The students also stopped to take a drink of the cool, clear water.
 Here, Mads is checking out the level of "off-road" for the next segment of the trail.

 Out of one pasture, and into the next. Though there was a "trail" of sorts, it also seemed like uncharted territory where we were walking. Every once in a while there was a gate, and we went through it and carried on with our walk. The countryside was breathtaking.
 There were several of these swimming pools scattered throughout the fields. No one is quite sure what they were for, or why they are there. They were built around 1920 or 1930, but now are filled with tall grasses rather than water.
 Torben really wanted to jump into this one, just for fun. But settled on sitting along the edge of the wall instead.

 Torben stopped to take a brief rest -just long enough for a slightly-out-of-focus picture. Then he was off and running again. There aren't as many pictures of Anders from the tour today, because he was up ahead with the students setting the pace, rather than at the end of the line with us and the stroller. He really enjoys being a leader of the pack!

 There were many roots sticking up out of the narrow path, so the stroller was a tough accessory! We had the baby carrier along with us, and might have been better served by wearing Svea instead of pushing her. But, she enjoyed getting to see all the trees and animals as well.
 This was an "easy" part of the trail! Basically flat, and though the trail was narrow, the grasses along the sides were short as well so the wheels could navigate through it. At other times, we found it easier to pick up the stroller and carry it, as the path was barely wide enough for a person to walk through.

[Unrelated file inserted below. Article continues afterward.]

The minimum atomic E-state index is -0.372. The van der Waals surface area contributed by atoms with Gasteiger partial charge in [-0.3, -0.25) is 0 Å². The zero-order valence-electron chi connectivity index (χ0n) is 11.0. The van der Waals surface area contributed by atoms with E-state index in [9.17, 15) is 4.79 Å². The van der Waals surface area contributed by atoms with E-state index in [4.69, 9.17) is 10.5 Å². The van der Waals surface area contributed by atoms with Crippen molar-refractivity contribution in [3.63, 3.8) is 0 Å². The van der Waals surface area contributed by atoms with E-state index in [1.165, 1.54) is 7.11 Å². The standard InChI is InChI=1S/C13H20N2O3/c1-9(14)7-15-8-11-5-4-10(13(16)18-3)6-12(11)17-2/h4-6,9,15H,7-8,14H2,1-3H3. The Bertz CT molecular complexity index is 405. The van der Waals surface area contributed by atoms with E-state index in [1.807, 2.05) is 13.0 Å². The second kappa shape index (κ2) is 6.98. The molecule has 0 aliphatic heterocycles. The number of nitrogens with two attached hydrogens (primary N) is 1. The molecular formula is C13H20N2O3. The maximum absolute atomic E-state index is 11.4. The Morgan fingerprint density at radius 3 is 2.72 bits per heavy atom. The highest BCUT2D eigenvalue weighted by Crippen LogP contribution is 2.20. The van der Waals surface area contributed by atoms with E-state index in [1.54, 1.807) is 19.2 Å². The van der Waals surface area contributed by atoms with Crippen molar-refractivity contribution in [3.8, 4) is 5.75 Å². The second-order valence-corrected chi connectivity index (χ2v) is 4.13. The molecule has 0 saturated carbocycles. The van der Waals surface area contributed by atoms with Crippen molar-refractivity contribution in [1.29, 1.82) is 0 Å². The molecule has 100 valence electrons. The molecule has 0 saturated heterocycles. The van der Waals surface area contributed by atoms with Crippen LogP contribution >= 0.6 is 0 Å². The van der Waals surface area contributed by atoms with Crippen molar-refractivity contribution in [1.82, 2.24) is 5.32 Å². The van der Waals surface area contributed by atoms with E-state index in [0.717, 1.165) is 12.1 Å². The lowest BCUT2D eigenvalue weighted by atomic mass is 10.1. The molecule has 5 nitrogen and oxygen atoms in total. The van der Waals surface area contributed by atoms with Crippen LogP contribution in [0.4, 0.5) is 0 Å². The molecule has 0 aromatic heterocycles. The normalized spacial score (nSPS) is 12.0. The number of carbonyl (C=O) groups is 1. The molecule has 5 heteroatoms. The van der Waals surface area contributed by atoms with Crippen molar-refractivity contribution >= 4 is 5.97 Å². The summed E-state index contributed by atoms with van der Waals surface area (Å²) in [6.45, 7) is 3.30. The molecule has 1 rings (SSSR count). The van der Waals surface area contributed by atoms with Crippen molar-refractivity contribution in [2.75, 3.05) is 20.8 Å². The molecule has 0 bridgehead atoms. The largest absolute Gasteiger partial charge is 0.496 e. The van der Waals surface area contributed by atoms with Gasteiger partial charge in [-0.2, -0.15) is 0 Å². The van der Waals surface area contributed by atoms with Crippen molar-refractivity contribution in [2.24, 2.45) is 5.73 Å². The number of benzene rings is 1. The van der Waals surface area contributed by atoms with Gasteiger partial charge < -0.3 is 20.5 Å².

The trail here clearly goes up and over the mound. So we followed it...despite the steepness of it. It didn't seem so bad until we saw how we needed to get down on the other side!

 As we stood on what felt like a precipice, Jakob said "perhaps it would have been better to go around" -Indeed, and we'd remember that for next time. I wasn't very sure about pushing the stroller down the hill facing forward, it seemed likely that Svea would pull me down and we'd all end up in a pile at the bottom (a quick descent, for sure, but probably slightly painful), so we turned around and I walked backward down it and carefully navigated the stroller backward as well. It worked out.

Our third stop was at a sculpture park. There were about ten different wooden and metal sculptures scattered around, and as you walked through the park there was also an amazing view of the land below.